The Denver, Co.-based independent exploration and production company released its second quarter 2012 financial and operating results, and with it, detailed its plans for the oil-rich play.
James J. Volker, Whiting’s Chairman and CEO, commented: “We added more than 10,500 net acres to our Williston Basin acreage position in the second quarter and now hold over 712,000 net acres in the Basin. With further drilling in our new development areas and our established core properties, we expect a strong second half in 2012.”
In the Bakken, the company increased production nearly 10% quarter over quarter, including a 10% increase in Sanish field output where pad drilling saved the company roughly $2 million per well.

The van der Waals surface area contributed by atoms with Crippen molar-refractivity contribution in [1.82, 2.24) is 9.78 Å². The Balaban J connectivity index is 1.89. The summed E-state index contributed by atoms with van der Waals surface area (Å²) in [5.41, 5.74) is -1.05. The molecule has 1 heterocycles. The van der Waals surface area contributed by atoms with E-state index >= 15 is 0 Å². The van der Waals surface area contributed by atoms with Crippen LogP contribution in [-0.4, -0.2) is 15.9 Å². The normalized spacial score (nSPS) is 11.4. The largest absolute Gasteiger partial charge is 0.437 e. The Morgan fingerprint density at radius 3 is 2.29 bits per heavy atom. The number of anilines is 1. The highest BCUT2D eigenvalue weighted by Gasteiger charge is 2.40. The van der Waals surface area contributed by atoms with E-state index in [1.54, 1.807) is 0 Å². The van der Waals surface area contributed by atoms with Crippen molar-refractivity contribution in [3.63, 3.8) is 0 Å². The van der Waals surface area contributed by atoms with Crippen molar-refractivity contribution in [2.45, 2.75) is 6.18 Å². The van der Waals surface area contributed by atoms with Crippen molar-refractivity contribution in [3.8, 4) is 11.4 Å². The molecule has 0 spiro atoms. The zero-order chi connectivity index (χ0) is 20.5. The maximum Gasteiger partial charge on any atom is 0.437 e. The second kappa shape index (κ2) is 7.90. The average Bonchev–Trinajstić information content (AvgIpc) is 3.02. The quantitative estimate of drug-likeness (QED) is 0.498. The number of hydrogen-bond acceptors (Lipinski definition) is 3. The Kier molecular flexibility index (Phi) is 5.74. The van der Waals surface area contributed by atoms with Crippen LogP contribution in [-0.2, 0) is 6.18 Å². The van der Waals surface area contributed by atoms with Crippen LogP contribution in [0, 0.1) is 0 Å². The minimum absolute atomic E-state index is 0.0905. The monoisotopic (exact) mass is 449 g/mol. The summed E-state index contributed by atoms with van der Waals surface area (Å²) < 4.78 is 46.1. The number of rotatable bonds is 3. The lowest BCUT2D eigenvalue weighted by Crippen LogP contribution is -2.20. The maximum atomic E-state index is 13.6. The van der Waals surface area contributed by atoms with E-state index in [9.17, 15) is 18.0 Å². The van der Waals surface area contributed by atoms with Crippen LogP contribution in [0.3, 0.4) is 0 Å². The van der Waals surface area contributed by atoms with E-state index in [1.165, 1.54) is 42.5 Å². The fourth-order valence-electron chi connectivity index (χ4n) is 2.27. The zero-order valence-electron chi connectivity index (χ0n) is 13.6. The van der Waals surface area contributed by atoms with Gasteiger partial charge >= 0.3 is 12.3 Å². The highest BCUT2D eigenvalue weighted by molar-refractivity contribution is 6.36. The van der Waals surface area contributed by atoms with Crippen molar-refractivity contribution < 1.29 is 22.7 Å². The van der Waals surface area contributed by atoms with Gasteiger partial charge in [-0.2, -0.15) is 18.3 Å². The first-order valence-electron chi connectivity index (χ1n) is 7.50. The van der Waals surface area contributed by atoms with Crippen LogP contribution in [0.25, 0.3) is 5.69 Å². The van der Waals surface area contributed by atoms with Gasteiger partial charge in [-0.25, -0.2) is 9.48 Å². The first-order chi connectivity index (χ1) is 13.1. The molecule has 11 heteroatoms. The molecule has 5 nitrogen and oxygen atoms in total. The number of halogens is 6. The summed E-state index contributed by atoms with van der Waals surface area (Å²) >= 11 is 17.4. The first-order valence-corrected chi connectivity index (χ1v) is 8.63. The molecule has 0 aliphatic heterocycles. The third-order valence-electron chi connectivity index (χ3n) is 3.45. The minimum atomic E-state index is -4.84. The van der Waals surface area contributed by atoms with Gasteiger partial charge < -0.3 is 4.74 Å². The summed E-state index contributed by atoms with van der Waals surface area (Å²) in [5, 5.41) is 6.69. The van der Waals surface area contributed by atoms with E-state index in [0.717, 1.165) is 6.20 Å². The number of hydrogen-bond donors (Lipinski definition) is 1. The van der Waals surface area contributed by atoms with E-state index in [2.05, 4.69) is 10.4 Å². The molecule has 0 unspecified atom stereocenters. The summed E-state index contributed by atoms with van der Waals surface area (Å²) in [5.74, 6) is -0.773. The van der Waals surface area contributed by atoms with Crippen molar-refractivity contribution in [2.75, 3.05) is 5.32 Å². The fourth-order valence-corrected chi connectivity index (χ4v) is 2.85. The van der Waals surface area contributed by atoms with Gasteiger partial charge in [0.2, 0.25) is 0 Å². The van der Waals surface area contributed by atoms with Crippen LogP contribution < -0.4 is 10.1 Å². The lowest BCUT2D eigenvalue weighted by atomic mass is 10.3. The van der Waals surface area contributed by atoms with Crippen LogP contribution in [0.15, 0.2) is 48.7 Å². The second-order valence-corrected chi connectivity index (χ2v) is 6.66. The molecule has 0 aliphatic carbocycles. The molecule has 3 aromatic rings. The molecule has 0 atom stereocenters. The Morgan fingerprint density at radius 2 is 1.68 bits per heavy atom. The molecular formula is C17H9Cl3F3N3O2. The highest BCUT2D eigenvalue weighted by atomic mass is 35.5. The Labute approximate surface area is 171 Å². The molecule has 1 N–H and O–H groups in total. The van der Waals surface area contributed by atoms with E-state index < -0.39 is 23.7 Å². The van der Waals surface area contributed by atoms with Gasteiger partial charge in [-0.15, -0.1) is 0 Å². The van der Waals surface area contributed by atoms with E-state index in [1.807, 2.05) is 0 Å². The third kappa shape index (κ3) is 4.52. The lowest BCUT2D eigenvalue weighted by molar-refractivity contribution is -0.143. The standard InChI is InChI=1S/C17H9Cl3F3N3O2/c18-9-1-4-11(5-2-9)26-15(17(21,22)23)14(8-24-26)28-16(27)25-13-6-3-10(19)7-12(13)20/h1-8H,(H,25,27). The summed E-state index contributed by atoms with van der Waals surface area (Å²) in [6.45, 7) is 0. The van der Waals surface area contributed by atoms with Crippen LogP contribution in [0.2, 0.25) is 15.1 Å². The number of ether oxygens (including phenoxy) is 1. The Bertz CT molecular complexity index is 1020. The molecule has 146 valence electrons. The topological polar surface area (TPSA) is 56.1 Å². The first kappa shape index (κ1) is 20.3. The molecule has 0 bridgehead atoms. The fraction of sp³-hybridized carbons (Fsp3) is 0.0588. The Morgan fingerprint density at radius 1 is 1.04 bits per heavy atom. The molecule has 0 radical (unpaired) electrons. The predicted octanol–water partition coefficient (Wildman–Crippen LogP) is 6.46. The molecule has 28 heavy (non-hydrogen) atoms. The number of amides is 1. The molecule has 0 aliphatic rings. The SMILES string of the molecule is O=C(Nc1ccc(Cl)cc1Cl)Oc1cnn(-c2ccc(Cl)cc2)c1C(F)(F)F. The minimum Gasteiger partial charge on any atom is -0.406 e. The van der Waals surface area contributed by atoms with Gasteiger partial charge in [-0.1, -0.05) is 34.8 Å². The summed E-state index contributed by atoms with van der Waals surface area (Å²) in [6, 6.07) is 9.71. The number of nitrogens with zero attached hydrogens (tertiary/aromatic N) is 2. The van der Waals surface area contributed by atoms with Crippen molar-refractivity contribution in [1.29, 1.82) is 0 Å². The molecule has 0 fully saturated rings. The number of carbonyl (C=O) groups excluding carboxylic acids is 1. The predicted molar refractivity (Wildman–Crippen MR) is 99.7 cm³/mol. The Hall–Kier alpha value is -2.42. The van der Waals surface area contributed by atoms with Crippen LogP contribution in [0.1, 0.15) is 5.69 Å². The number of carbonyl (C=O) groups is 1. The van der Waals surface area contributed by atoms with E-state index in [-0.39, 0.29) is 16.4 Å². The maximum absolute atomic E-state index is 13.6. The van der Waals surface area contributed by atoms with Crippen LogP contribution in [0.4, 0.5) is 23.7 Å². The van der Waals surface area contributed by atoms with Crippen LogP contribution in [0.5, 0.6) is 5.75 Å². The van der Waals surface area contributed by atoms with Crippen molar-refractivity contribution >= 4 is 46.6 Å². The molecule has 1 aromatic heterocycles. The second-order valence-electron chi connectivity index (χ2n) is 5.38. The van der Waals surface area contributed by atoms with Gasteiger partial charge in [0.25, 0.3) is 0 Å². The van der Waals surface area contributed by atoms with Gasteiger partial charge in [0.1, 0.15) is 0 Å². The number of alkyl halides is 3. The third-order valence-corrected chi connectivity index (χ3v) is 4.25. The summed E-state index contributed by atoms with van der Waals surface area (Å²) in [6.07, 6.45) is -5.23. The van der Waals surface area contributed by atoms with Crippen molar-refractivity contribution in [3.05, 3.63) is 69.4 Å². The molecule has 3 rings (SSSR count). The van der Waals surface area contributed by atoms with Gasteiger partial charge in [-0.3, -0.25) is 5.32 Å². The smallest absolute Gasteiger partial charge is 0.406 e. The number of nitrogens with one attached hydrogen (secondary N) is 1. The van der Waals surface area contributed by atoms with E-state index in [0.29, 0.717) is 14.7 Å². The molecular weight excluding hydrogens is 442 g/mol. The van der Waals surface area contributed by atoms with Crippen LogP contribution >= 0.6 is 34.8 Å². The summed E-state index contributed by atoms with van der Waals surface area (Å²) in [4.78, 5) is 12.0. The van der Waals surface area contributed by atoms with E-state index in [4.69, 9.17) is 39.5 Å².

Currently, 25% of the company’s 29 rigs under contract are PAD drilling capable, but, by year-end 2012, another 25% are expected to be PAD capable, bringing the total to 50%. With the shift to PAD drilling, the company believes it can drop Bakken well costs to $7 million.
Of the 29 current rigs, 19 were in play in the Bakken in the second quarter of this year. Four new rigs are expected to be added to the Williston rig count, but three less efficient Bakken rigs will be released before year-end for a net increase of 1.
In a note to investors July 26, Global Hunter Securities analysts emphasized Whiting’s lead position when it comes to Bakken well costs and noted that “dropping the less efficient rigs and keeping well count flat is remarkable.”
Remarkable to Whiting was the July 5 completion of the Sanish field—the company’s highest-rate wing well to date. The Smith 41-12H flowed 2,974 boe/d from the Middle Bakken. The well’s 6,996-foot lateral was fracture stimulated in a total of 22 stages.